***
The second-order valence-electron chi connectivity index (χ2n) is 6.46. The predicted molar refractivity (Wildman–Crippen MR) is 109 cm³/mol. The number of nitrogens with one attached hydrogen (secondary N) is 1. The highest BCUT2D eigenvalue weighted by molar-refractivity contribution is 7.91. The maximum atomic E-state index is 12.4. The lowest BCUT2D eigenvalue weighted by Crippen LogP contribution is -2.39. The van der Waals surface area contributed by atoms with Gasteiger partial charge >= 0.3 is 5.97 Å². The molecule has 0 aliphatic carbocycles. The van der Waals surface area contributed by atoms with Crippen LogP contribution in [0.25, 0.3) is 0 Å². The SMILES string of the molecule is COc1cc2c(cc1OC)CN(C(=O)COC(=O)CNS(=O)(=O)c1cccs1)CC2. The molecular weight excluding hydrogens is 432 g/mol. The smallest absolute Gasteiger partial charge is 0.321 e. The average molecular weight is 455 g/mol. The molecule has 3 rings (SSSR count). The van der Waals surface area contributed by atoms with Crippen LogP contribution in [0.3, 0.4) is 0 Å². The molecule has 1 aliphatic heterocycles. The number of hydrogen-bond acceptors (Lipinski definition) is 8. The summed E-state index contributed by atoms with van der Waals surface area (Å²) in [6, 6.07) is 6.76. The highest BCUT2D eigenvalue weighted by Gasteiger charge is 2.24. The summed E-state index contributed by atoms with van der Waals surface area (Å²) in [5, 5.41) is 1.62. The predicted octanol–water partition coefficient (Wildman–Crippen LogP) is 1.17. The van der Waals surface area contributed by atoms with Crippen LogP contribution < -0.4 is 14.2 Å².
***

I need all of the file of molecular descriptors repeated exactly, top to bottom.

The second-order valence-electron chi connectivity index (χ2n) is 6.46. The predicted molar refractivity (Wildman–Crippen MR) is 109 cm³/mol. The number of nitrogens with one attached hydrogen (secondary N) is 1. The highest BCUT2D eigenvalue weighted by molar-refractivity contribution is 7.91. The maximum atomic E-state index is 12.4. The lowest BCUT2D eigenvalue weighted by Crippen LogP contribution is -2.39. The van der Waals surface area contributed by atoms with Gasteiger partial charge >= 0.3 is 5.97 Å². The molecule has 0 aliphatic carbocycles. The van der Waals surface area contributed by atoms with Crippen LogP contribution in [0.25, 0.3) is 0 Å². The SMILES string of the molecule is COc1cc2c(cc1OC)CN(C(=O)COC(=O)CNS(=O)(=O)c1cccs1)CC2. The molecular weight excluding hydrogens is 432 g/mol. The smallest absolute Gasteiger partial charge is 0.321 e. The average molecular weight is 455 g/mol. The molecule has 3 rings (SSSR count). The van der Waals surface area contributed by atoms with Crippen LogP contribution in [0.3, 0.4) is 0 Å². The molecule has 1 aliphatic heterocycles. The number of hydrogen-bond acceptors (Lipinski definition) is 8. The summed E-state index contributed by atoms with van der Waals surface area (Å²) in [6, 6.07) is 6.76. The highest BCUT2D eigenvalue weighted by Gasteiger charge is 2.24. The summed E-state index contributed by atoms with van der Waals surface area (Å²) in [5, 5.41) is 1.62. The predicted octanol–water partition coefficient (Wildman–Crippen LogP) is 1.17. The van der Waals surface area contributed by atoms with Crippen LogP contribution < -0.4 is 14.2 Å².